In Pending

Chemical molecules have an orientation in space: they can be directed to the left or the right, taking on two opposite forms from one another. In the majority of cases these two forms are both present and, often, have different chemical and physical forms. The different orientation is very important in pharmacology, because at times only one of the two forms (left or right) is active, from a biological point of view. In several cases, in fact, one of the two is toxic. This very rare occurrence was the case, for example, with thalidomide, an anti-nausea drug administered in the 1960s to pregnant women, which caused thousands of cases of deformations in new-borns, because it was unknown that only one of the two chemical forms was effective against nausea (the right one), whereas the other had a potent anti-angiogenetic effect (i.e. one that inhibited the formation of blood veins), causing very serious damage in growing foetuses. This also happened because the rules on the experiments, at that time, compared to current rules, were very lenient and not well defined.

In any case, separating the two chemical forms, left and right, (in technical terms: the two enantiomers) has always been a complicated and costly process that is to be applied to each molecule. This process has not always been followed, despite the recommendations of the American Food and Drug Administration (FDA) and other supervisory authorities, which have requested the proposal of only one of the two forms, the left or the right, for some time. However, this problem also presents itself in other sectors, beyond the field of pharmaceuticals: for example, in the agrochemical sector, where it is very difficult to separate molecules, even if it is known that only one of the two forms of a substance, for example, acts against weeds or insects.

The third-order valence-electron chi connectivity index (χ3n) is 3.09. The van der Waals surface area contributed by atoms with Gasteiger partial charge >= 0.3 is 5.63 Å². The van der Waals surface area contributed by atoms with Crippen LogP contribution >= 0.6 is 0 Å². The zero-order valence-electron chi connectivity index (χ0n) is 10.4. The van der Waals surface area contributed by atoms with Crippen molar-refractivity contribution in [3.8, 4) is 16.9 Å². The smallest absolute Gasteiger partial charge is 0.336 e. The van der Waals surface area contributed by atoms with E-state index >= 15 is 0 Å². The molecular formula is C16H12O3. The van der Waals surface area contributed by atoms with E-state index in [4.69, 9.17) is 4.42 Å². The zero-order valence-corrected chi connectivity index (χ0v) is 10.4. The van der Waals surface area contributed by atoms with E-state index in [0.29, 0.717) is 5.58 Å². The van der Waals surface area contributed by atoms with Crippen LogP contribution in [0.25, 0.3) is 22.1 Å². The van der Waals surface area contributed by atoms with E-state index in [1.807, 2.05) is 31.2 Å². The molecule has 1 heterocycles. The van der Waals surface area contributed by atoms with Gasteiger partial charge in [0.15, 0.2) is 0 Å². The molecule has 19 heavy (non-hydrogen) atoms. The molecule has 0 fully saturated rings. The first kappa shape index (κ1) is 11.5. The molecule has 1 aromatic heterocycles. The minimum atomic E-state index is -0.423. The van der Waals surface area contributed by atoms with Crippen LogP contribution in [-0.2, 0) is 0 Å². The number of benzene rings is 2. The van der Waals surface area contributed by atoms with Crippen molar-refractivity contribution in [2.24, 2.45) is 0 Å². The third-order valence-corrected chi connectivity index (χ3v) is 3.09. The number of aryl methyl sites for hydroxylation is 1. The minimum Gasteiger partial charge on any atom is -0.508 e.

Now, however, two groups of Israeli researchers, one from the Weizmann Institute of Science in Rehovot, and one from the Jewish University of Jerusalem, have developed a technique that could considerably make things easier, starting with a known physical property: each enantiomer interacts with a different magnetic pole. The method, described in the journal Science, enables the two forms to be separated based on this property in an cheap, simple and universal way, because it can be applied to any substance.

""Armin Linke